Daily Archives: November 1, 2019

RTDB, ctd.

I keep saying that manball isn’t inherently good or bad, in and of itself.  It’s an approach, not an offensive scheme.  So don’t shake your head when I tell you I endorse what Nathan has to say here:

For those of you who are sick and tired of man ball (TM Senator Blutarsky) this is not the chart you want to see. In many ways, it makes sense for UGA’s coaches to run the ball against this Gator D. They are better defending the pass than the run both in efficiency and explosiveness metrics, and have been below average nationally at YPC on the year. For those of you expecting an offensive revolution this weekend, I’d advise you to start drinking heavily. Coley and Co. may well get more creative, but there’s nothing in the numbers I can see here that would say it’s a good idea to try and peak Kliff Kigsbury the Gators.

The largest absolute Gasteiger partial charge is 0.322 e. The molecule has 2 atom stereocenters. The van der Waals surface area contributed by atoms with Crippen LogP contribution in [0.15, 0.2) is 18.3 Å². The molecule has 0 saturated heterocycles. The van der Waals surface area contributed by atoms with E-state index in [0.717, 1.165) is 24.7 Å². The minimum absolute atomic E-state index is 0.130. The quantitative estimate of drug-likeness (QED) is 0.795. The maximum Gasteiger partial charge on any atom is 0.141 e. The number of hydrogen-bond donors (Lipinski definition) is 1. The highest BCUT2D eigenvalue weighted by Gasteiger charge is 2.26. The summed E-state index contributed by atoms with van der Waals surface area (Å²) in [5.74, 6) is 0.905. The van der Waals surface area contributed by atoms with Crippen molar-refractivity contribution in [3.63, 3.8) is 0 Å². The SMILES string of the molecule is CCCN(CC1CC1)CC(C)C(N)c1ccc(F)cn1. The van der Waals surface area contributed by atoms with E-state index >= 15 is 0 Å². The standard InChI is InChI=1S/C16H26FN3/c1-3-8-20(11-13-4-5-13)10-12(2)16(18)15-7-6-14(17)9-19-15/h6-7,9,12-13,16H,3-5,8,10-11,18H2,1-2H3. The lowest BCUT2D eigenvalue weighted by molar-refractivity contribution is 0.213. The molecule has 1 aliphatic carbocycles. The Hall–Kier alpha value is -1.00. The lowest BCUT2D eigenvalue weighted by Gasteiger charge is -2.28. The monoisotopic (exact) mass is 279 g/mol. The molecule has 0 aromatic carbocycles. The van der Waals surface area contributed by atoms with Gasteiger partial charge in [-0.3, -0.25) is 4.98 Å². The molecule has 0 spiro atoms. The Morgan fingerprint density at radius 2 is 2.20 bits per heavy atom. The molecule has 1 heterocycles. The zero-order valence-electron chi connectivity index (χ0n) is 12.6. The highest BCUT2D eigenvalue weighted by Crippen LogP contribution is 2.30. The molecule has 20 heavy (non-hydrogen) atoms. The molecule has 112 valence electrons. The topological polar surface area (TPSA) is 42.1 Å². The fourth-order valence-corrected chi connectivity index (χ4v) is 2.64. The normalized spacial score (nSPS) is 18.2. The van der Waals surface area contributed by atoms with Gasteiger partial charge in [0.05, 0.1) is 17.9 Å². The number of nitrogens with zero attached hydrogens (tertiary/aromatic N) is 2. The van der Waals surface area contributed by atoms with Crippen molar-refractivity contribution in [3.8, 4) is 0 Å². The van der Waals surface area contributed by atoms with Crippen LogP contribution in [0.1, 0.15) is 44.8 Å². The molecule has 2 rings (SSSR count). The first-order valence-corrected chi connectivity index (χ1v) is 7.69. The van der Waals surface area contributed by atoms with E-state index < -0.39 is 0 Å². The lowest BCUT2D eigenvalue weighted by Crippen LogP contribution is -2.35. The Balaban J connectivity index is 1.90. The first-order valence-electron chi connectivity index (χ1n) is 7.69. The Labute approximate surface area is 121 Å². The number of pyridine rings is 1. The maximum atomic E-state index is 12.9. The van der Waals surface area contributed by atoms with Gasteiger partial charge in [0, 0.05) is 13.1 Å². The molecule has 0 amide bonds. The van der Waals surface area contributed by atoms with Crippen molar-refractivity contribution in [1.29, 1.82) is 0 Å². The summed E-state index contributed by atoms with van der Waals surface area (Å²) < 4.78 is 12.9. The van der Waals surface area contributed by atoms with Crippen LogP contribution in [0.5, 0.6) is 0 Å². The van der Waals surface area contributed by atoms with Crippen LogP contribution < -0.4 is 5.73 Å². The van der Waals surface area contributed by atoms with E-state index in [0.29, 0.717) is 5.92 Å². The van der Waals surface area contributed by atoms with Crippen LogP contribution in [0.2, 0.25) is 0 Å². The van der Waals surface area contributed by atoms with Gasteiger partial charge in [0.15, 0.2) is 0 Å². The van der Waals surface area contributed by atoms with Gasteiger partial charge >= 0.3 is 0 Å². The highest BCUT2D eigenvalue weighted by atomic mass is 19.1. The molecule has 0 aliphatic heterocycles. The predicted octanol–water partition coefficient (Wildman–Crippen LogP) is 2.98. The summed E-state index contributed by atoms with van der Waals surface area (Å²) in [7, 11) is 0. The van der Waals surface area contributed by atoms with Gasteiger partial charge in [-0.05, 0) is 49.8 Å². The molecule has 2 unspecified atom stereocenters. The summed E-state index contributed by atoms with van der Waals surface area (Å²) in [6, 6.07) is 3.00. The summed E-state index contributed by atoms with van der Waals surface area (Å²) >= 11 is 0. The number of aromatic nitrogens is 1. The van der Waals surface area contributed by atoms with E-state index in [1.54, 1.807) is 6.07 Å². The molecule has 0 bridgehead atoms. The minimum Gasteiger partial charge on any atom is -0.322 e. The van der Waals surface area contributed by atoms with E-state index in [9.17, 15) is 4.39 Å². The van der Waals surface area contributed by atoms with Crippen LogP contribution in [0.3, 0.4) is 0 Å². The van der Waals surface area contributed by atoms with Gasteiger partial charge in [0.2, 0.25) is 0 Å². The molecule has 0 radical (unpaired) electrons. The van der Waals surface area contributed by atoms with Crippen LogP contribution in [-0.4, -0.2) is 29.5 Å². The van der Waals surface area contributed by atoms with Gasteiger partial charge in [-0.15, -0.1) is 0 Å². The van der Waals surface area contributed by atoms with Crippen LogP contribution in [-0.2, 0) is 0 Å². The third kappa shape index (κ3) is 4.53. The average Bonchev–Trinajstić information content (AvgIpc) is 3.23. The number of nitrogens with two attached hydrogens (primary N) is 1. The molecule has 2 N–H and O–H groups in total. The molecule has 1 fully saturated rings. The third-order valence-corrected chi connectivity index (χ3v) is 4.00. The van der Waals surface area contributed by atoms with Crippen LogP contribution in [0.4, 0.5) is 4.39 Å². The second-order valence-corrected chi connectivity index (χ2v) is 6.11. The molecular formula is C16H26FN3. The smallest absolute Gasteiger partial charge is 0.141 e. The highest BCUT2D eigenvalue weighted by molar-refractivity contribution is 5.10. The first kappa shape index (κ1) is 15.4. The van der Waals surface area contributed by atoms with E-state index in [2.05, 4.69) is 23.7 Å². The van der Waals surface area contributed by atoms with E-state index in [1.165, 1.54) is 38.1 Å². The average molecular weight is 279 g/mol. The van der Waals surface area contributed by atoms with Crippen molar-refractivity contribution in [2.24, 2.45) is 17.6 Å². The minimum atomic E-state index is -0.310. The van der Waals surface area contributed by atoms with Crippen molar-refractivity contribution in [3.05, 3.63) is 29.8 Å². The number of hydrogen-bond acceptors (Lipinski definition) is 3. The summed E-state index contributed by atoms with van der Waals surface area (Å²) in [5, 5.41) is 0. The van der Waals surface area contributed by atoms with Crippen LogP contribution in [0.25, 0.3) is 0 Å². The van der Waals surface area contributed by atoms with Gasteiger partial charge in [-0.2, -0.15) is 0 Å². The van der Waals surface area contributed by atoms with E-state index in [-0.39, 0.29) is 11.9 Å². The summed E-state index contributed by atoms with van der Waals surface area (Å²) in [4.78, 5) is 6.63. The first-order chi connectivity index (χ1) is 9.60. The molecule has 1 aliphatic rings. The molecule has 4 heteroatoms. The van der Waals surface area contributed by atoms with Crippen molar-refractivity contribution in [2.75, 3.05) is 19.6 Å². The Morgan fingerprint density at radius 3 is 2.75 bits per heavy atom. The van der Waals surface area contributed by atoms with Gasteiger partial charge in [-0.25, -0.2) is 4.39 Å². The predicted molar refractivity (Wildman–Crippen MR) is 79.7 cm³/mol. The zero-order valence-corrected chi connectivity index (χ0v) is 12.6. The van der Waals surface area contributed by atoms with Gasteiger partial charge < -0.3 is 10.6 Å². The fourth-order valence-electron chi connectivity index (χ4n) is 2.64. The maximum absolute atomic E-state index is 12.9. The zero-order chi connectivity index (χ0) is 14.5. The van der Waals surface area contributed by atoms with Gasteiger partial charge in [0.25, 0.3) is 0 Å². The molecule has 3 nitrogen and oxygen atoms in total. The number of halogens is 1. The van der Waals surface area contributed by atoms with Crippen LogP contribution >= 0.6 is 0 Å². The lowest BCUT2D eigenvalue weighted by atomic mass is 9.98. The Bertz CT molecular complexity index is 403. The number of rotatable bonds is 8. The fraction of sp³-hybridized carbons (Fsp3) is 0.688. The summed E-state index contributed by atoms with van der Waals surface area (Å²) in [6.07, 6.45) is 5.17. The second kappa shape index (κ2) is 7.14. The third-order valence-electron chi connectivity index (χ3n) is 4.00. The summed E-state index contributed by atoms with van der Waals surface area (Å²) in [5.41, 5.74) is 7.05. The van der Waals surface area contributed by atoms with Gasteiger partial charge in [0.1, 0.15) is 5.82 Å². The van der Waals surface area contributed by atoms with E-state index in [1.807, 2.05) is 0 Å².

Georgia runs the ball better than Florida, defends the run better than Florida and the team that finished with the most rushing yards has won every Cocktail Party game this decade.  Sure, the Dawgs’ passing attack needs some polish, but run the damned ball and stop the run seems like a solid place to start Georgia’s game plan tomorrow.



Filed under Georgia Football, Strategery And Mechanics

Give it a try.

For all the talk about wet balls and the weather limiting Georgia in the passing game against Kentucky, there was this:

It’s well designed (notice there’s a wide open Swift leaking out of the backfield).  Fromm puts the throw on the money, Pickens gets separation from the DB and makes an athletic catch.

In other words, the plays are there.  They just have to choose to use them.


Filed under Georgia Football, Strategery And Mechanics

This changes everything!

Boy, talk about an existential crisis for some of you…

President Barack Obama is coming out against compensation for college athletes.

He says it would lead to bidding wars and “ruin the sense of college sports.”


I’m here for you if you don’t know which way to turn now.


Filed under The NCAA